Front ported vs rear ported speakers

Page 5 - Seeking answers? Join the What HiFi community: the world's leading independent guide to buying and owning hi-fi and home entertainment products.
That’s similar to ATC then. They aren’t low impedance, as they are rated at 8 ohms and have a minimum of 6.4 ohms. (The Hifi Critic review measured this).

I think the ‘difficult to drive’ perception is only because they soak up the power due to their low sensitivity and low distortion (making it easy to turn them up without the usual compression)
Ah! I thought the ATC SCM7 dropped lower than that, however looks like it doesn't.
 
Last edited:

DougK1

Well-known member
Jan 4, 2024
464
637
1,270
Visit site
Haven't read the thread, only skimmed it.

The B&W sounds like a typical dealer recommendation - steer clear - they're just trying to sell you what they want to sell you, with zero consideration for your room.

It looks as though you have a fairly live sounding room, so avoid bright sounding speakers, especially those that just have the tweeter string on the front face of the cabinet, as you'll have treble bounding off your side walls, floor, and ceiling. Look at speakers using waveguides, which will minimises the HF dispersion and reduce reflections, reducing any potential brightness caused by the room.

In your chosen position, not only will you get HF reflection off the side walls, but also more HF reflection potentially off the inside of the chimney breast, which will also end up being deflected to the outside walls, exaggerating it further, and maybe creating a bit of time smear.

Putting loudspeakers in bookshelves is very hard to get right. Most speakers will produce too much bass to work in that sort of position, even if they are front ported, as enclosing a speaker within what is essentially another cabinet can add its own resonances. Two speakers that are more likely than most to work in that position are the Ophidian Minimo 2, which uses a rear vent (not port), and the Amphion Argon 0, which are rear ported, but has a more subdued bass due to their size. The latter are 26cm tall, but could be used on their side due to their low crossover point, so you could get the tweeters further away from the chimney breast to reduce any potential reflections, which will naturally be reduced by the waveguide anyway.

As well as finding a speaker that will work in that position, you'll need to find one that your amplifier can drive easily - if the amp struggles, you'll end up with a mediocre sound. Most speakers likely to fit into that space won't be very big, and therefore won't usually be too efficient. Sealed boxes will usually be even less efficient, and generally don't sound too exciting at lower volumes.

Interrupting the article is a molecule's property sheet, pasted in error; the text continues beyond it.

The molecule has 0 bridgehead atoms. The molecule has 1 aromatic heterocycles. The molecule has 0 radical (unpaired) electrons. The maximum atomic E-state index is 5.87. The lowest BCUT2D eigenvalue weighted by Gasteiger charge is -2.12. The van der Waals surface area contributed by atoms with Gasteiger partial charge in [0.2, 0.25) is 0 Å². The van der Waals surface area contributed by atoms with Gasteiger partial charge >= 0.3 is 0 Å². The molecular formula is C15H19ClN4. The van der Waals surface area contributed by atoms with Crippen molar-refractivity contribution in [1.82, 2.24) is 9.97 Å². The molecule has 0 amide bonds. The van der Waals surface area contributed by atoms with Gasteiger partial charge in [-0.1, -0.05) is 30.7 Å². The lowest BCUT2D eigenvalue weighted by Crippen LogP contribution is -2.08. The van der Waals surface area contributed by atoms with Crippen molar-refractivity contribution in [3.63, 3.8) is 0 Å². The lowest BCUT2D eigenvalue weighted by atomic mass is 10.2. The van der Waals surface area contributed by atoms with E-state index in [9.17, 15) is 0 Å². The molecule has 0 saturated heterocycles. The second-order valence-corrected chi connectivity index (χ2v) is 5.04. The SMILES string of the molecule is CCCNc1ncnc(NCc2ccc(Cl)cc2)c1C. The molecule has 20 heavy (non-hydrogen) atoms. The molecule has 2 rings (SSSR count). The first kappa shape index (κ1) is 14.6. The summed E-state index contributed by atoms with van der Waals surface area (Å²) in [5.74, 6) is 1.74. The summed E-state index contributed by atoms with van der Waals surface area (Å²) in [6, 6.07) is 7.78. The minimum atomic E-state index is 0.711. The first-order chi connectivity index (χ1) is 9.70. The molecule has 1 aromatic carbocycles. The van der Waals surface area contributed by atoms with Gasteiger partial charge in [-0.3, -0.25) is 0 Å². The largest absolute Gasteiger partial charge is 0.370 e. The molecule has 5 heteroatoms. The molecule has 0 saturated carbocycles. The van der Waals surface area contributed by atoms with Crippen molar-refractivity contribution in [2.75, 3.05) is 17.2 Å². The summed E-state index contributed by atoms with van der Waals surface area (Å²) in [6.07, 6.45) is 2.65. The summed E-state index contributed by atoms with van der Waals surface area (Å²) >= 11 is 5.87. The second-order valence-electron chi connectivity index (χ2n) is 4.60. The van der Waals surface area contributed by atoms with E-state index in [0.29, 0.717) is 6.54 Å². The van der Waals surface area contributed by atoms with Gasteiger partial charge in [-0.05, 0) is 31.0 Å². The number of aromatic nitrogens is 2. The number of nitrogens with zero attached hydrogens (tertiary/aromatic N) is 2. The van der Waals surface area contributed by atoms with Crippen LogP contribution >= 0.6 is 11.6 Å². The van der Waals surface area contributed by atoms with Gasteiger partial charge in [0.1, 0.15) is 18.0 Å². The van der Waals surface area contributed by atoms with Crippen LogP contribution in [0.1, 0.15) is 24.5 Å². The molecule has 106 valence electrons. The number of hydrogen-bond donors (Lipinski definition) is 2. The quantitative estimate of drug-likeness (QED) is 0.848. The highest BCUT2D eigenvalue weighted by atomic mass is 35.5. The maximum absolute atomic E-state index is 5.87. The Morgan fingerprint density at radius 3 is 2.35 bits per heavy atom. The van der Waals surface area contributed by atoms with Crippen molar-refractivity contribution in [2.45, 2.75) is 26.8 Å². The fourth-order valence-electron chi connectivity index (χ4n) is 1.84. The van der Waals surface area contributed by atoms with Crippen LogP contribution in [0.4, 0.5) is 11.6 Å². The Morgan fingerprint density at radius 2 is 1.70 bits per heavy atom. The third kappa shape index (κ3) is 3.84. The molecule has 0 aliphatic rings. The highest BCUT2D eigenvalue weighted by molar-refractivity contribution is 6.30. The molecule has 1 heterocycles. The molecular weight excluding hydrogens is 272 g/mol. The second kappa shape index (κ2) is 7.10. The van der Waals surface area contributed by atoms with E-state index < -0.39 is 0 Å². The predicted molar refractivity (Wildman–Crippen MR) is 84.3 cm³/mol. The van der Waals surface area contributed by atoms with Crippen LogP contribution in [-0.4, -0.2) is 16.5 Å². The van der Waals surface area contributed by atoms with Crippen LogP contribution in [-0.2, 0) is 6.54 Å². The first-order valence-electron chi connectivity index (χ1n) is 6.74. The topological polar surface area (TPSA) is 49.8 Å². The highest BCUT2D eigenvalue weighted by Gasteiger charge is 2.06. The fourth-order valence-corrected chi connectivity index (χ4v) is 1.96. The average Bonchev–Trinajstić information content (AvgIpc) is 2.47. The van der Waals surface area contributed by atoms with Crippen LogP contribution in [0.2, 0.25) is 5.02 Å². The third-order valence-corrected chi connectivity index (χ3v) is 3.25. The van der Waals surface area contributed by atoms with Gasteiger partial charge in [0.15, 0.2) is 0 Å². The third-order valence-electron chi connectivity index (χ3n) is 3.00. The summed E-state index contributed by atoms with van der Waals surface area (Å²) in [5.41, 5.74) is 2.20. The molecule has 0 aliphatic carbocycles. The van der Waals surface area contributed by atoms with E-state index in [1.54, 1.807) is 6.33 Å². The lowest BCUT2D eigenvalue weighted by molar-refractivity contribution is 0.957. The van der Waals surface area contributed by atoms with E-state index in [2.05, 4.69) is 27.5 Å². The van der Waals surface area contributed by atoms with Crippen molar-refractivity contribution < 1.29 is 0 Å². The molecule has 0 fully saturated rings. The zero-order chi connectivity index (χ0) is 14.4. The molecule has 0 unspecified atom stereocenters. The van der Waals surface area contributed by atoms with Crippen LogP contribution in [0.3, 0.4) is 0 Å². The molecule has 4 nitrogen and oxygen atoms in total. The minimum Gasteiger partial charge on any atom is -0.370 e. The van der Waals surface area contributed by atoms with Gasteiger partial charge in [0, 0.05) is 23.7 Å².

Ideally, you'll need to take into account some sort of isolation to reduce resonances travelling through the shelves and adding to the end result.
I appreciate you are in the trade so you have a wealth of experience very few of us can match. But I find it strange you are dismissing one rear ported speaker yet recommending other rear ported speakers, and even recommending them over a front ported or sealed box design?

The OP's speaker placement option is far from ideal but in the end needs must. He seems happy with his current speaker placement, which is worse, so any improvement on this must surely be a winner.
 
  • Like
Reactions: Gray and bartlett23

bartlett23

Well-known member
Oct 29, 2008
91
60
18,620
Visit site
Haven't read the thread, only skimmed it.

The B&W sounds like a typical dealer recommendation - steer clear - they're just trying to sell you what they want to sell you, with zero consideration for your room.

It looks as though you have a fairly live sounding room, so avoid bright sounding speakers, especially those that just have the tweeter string on the front face of the cabinet, as you'll have treble bounding off your side walls, floor, and ceiling. Look at speakers using waveguides, which will minimises the HF dispersion and reduce reflections, reducing any potential brightness caused by the room.

In your chosen position, not only will you get HF reflection off the side walls, but also more HF reflection potentially off the inside of the chimney breast, which will also end up being deflected to the outside walls, exaggerating it further, and maybe creating a bit of time smear.